Below you’ll find our reading selections for the year of 1995, and once we’re finished reading, I’ll post the winners for hero, villain, issue, artist, and writer.
Feel free to discuss the comics and any related thoughts below in the comments!
1995 Comic Reading List
(Check out Patreon for Full List With Notes!)
|1995||Comic Book Title||Issues|
|1||Spider-Man: Clone Saga||Reading Order:|
|3||Untold Tales of Spider-Man||#1 to #4|
|4||StarJammers||#1 to #4|
|5||Wolverine & Gambit: Victims||#1 to #4|
|6||Skrull Kill Krew||#1 to #5|
|7||Captain America||#444 to #446|
|8||The Last Avengers Story||#1 to #2|
|9||Punisher Kills the Marvel Universe||#1|
|10||X-Men: Legion Quest||Reading Order:|
Hero of the Year: X-Men
Villain of the Year: Apocalypse
Issue of the Year: Amazing Spider-Man #400
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Writer of the Year: Peter David
Artist of the Year: Tim Sale
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Man, do I love Age of Apocalypse. Sure, it doesn’t all work perfectly (Generation Next in particular is muddled and unclear in the way that bad Claremont is), but it does incredible world-building for such a relatively limited series, and ends very well. I had read AOA a long time ago but without anywhere close to as many X-Men comics under my belt, and this time it was so much better since it really comes alive when you get all of the little references to the original characters. Evil Beast and pirate Mystique are particular stand-outs to me, but X-Universe is also great in its depiction of the broader Marvel universe in AOA and is filled with references for long-time Marvel fans.
While I wish it flowed a little more coherently (the reading order between the different issues is sometimes arbitrary and sometimes very important for continuity), I find AOA highly enjoyable and a terrific crossover event/limited series. It’s certainly thought-provoking if nothing else, and I tend to love series like this that swing for the fences even if everything doesn’t work perfectly.
Maybe it’s just me, but I am not really sure what Age is about…granted it’s been a busy week and I am only about 20 issues in, but what is the main plot?
Who is the main character?
Is it Scott Summers?
I view Magneto as the main character, although the event really does a nice job spreading the ball around to all the x-men in this reality. This is Magneto’s time to shine as leader of the X-Men, though, more fully adopting the legacy of Professor X than he did in the mid to late 80’s when Charlie is still adventuring off in space.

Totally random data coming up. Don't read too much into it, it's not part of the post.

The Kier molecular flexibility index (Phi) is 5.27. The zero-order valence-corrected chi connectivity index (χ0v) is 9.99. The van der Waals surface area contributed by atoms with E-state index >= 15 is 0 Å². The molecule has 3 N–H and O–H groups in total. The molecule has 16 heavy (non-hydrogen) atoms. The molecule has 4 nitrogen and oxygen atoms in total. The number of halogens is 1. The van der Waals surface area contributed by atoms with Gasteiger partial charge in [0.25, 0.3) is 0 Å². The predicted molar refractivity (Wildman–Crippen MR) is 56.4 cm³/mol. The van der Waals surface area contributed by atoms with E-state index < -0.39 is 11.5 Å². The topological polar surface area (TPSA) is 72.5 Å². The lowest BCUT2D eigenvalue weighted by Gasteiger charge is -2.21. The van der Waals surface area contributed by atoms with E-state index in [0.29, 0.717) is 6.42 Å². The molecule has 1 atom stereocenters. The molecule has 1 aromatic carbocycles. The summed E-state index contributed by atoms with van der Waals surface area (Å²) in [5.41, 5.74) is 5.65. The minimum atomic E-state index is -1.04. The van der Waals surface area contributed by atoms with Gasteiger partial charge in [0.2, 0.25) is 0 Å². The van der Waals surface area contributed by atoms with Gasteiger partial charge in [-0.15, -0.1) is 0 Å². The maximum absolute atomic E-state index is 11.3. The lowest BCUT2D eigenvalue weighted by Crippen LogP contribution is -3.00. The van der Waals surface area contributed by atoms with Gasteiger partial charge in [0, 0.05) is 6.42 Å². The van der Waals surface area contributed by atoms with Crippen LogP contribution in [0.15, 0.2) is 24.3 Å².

So, no new list for 1996 this week? Just keep going with the Age?
Yep, bonus week for Age of Apocalypse, we’ll pick up 1996 next week!
Dave, quick question. For the purposes of this reading club, should we read Twilight at this point, as most of it is comics from much later than 1995, and includes issues from series we haven’t begun yet, like Exiles? Dawn made sense as most of that was published during or close to 1995, but should we stop at Omega?
Yeah, I’d recommend stopping at Twilight, that’s a good call!
LOL at whoever wrote in Garth Ennis for their ’95 villain of the year, that got me pretty good.
Additionally… I may or may not have forgotten to update this week, and am in the process of a mildly belated segue to Age of Apocalypse week!
Well, I did it. I took the challenge and read the entirety of the Clone Saga. And….it was pretty good.
Moving on, Wolverine was…
– OK, I can’t just ignore the Clone Saga. I’m going to go against popular convention here and say that I was incredibly impressed by it, even if there are parts that are terrible (anything with the New Warriors or freaking Traveler) and even if there are very lame payoffs (Kaine’s reveal and death for one). I was stunned to find the majority of it very readable and even more or less coherent despite the story obviously going on much, much, much, much longer than it was supposed to. Ben continued to be a great character, and Mary Jane had an interesting character arc. Also, ASM 400 was truly incredible and moving, enough to be my Issue of the Year.
I think the Clone Saga benefits enormously from being able to binge-read it, as annoying cliffhangers disappear and you can quickly get to the next part if you’re unhappy with a arc. I’m not pretending that this is grade-A material or anything (especially with the artwork being pretty sub-par throughout, and DeFalco’s writing being noticeably weak), but it was much more manageable and entertaining than I thought it would be, and it’s just an incredible thing to have an 80-plus-part story exist.
– Wolverine was a victim of Marvel Unlimited’s formatting for me; it was barely readable, with panels being zoomed in on for no reason and pages being cut off. What I got out of it seemed interesting but not particularly special.
– I really disliked Untold Tales. It didn’t seem to add much of anything to Spidey’s character, and only served to have a couple of “clever” character references to later events. I was expecting much more given that it was Busiek. My big disappointment of the year given my expectations.